By Grelan Muse Sr.
Inside The Pew
National and international media outlets are reporting that all living U.S. presidents – Barack Obama, George W. Bush, Bill Clinton, and Jimmy Carter – will attend services. In addition, Pope Francis, the Dalai Lama, British Prime Minister David Cameron, Canadian Prime Minister Stephen Harper will pay their condolences in person to Mandela.
Mandela, the iconic anti-apartheid campaigner and Nobel Peace Prize winner who spent 27 years in a grim island prison before he became South Africa’s unifying, first democratically elected president, died Dec. 5 at 95.
According to Fox News, a week of mourning has been declared by the South African government. Memorial services will be held throughout the week leading to the funeral for Mandela. On Dec. 10, a memorial is planned at FNB Stadium in Soweto, where Mandela made his last public appearance at the World Cup final in July 2010. Soweto was once a violent hot spot of resistance to apartheid and then host to the first Soccer World Cup to be held on African soil.
The leader’s body will lie in state from Dec. 11 to Dec. 13 at the Union Buildings in Pretoria. South African President Jacob Zuma has called for flags to be flown at half-mast until after the funeral.
President of the South African Council of Churches, Bishop Jo Seoka, who convened the funeral planning meeting Dec. 6, said: “We are very much saddened by the news of the death of our nation’s firstpPresident: A man of vision, courage and zeal for the liberation of humankind. He has lived a selfless life so that we may all enjoy freedom and the fullness of life, just as our Lord had purposed. Today we are a respected nation because of his tireless fighting spirit to free us from oppression, exploitation and sexism, and for this we thank God.”
While Bishop Seoka’s words will resonate with most South African Christians, there are some voices who warn that people are falling into idolatrous “Mandela worship” and that films about his life are adding fuel to this fire. A few Christian critics go even further and say he was a terrorist who promoted abortion, pornography and homosexuality in the nation. Mandela himself once famously said: “I am not a saint unless you think a saint is a sinner who keeps on trying.”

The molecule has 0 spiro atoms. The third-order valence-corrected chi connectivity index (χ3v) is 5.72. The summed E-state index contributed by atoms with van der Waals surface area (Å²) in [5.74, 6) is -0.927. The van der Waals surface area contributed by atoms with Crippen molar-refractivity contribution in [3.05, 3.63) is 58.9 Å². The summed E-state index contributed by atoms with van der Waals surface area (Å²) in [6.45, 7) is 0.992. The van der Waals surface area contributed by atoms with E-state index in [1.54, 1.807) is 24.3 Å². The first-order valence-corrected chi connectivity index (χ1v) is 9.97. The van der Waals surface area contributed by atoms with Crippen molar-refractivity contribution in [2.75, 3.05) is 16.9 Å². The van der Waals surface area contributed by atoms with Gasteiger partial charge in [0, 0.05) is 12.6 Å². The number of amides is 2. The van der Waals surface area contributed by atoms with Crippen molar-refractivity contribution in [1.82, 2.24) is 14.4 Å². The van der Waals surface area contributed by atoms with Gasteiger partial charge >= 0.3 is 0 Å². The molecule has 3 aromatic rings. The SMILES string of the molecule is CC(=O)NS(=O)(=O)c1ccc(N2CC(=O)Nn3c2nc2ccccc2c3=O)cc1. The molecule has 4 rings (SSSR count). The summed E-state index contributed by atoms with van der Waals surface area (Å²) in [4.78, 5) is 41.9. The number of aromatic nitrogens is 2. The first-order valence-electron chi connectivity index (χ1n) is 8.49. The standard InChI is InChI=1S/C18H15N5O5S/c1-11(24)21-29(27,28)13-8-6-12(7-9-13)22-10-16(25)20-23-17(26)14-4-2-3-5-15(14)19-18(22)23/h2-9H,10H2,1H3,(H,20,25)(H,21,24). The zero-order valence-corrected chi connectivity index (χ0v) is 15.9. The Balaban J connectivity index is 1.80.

He was a larger-than-life figure whose life story was like that of the hero in an epic movie. Ironically, two of his daughters heard about his death last night while they were attending the London royal premiere of “Long Road to Freedom,” a feature film about his life.
Even in the past three months, most of which he spent in a semi-coma in a private hospital in the capital city, Pretoria, his presence loomed large in the nation as citizens viewed media images of prayer vigils on the street outside the clinic. Mandela is credited by many with guiding South Africa safely through the tense period of transition from apartheid to democracy as he called on angry blacks and fearful whites to reconcile and build a new nation together.
As the nation prayed and shared in the human drama of his last protracted battle on his sickbed it was as if even in his weakened state his persona was exerting a calming, restraining, influence on a South Africa where cracks of corruption, inequality, unresolved racial tension and anger are showing.
Like any hero character in an epic movie, Mandela changed the atmosphere each time he entered the frame. His broad smile, his genuine warmth to children, his colorful shirts (he seldom wore the suits and ties associated with high office), and his trademark “Madiba shuffle” (a light-hearted dance step he would often do in public places). But without a doubt there was no more epic heroic appearance than the day he donned the green and gold jersey of South Africa’s national rugby team – once a symbol of white supremacy – at the 1995 Rugby World Cup final in Johannesburg’s Ellis Park stadium. His presence was inspirational and the nation felt united as never before when South Africa won the coveted World Cup for the first time that day.
Inevitably the question must be asked: what will South Africa look like with its epic hero figure written out of the plot? There are who fear that without his restraining presence the forces of darkness will prevail. Interestingly there is a rising, grassroots movement of black Christians like former ANC provincial leader Mkhangeli Matomela, who believe that the ruling African National Congress (ANC) party which Mandela symbolized for decades, has already been taken over by darkness, and they are appealing to the many Christian supporters of the ANC to join an alliance of parties pursuing a political future aligned to the kingdom of God.
With the impeccable timing of an epic movie hero, Mandela has disappeared into the yonder on the eve of an election year.
Editor’s note: Andre Viljoen from ASSIST News Service contributed to this report.